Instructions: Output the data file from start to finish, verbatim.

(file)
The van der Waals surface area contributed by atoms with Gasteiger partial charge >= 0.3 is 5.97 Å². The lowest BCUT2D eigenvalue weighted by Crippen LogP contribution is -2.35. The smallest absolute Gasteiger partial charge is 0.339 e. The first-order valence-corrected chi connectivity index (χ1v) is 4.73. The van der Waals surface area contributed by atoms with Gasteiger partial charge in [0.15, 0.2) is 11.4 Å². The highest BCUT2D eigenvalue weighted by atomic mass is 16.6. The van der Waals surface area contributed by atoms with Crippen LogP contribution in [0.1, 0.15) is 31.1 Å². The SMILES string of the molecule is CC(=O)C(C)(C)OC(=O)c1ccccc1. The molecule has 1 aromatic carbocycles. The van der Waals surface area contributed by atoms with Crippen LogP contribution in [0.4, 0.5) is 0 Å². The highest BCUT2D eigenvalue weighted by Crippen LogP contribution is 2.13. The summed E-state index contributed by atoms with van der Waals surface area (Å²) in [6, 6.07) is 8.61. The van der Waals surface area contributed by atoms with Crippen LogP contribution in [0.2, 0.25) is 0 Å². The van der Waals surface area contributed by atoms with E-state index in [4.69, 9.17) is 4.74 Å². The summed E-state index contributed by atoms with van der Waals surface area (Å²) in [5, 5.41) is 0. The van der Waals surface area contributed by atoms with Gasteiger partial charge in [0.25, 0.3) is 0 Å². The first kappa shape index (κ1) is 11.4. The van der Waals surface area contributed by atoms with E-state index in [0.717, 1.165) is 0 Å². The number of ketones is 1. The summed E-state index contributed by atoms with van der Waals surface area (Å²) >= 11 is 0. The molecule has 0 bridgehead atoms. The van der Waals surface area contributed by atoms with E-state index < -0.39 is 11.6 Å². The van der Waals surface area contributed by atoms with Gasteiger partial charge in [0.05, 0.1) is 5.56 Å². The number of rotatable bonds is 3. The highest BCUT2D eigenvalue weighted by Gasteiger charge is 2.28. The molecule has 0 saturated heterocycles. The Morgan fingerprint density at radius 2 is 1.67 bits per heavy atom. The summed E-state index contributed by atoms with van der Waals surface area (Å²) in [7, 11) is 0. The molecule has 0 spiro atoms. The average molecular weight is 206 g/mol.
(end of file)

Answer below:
The van der Waals surface area contributed by atoms with Gasteiger partial charge >= 0.3 is 5.97 Å². The lowest BCUT2D eigenvalue weighted by Crippen LogP contribution is -2.35. The smallest absolute Gasteiger partial charge is 0.339 e. The first-order valence-corrected chi connectivity index (χ1v) is 4.73. The van der Waals surface area contributed by atoms with Gasteiger partial charge in [0.15, 0.2) is 11.4 Å². The highest BCUT2D eigenvalue weighted by atomic mass is 16.6. The van der Waals surface area contributed by atoms with Crippen LogP contribution in [0.1, 0.15) is 31.1 Å². The SMILES string of the molecule is CC(=O)C(C)(C)OC(=O)c1ccccc1. The molecule has 1 aromatic carbocycles. The van der Waals surface area contributed by atoms with Crippen LogP contribution in [0.4, 0.5) is 0 Å². The highest BCUT2D eigenvalue weighted by Crippen LogP contribution is 2.13. The summed E-state index contributed by atoms with van der Waals surface area (Å²) in [6, 6.07) is 8.61. The van der Waals surface area contributed by atoms with Crippen LogP contribution in [0.2, 0.25) is 0 Å². The van der Waals surface area contributed by atoms with E-state index in [4.69, 9.17) is 4.74 Å². The summed E-state index contributed by atoms with van der Waals surface area (Å²) in [5, 5.41) is 0. The van der Waals surface area contributed by atoms with Gasteiger partial charge in [0.25, 0.3) is 0 Å². The first kappa shape index (κ1) is 11.4. The van der Waals surface area contributed by atoms with E-state index in [0.717, 1.165) is 0 Å². The number of ketones is 1. The summed E-state index contributed by atoms with van der Waals surface area (Å²) >= 11 is 0. The molecule has 0 bridgehead atoms. The van der Waals surface area contributed by atoms with E-state index < -0.39 is 11.6 Å². The van der Waals surface area contributed by atoms with Gasteiger partial charge in [0.05, 0.1) is 5.56 Å². The number of rotatable bonds is 3. The highest BCUT2D eigenvalue weighted by Gasteiger charge is 2.28. The molecule has 0 saturated heterocycles. The Morgan fingerprint density at radius 2 is 1.67 bits per heavy atom. The summed E-state index contributed by atoms with van der Waals surface area (Å²) in [7, 11) is 0. The molecule has 0 spiro atoms. The average molecular weight is 206 g/mol.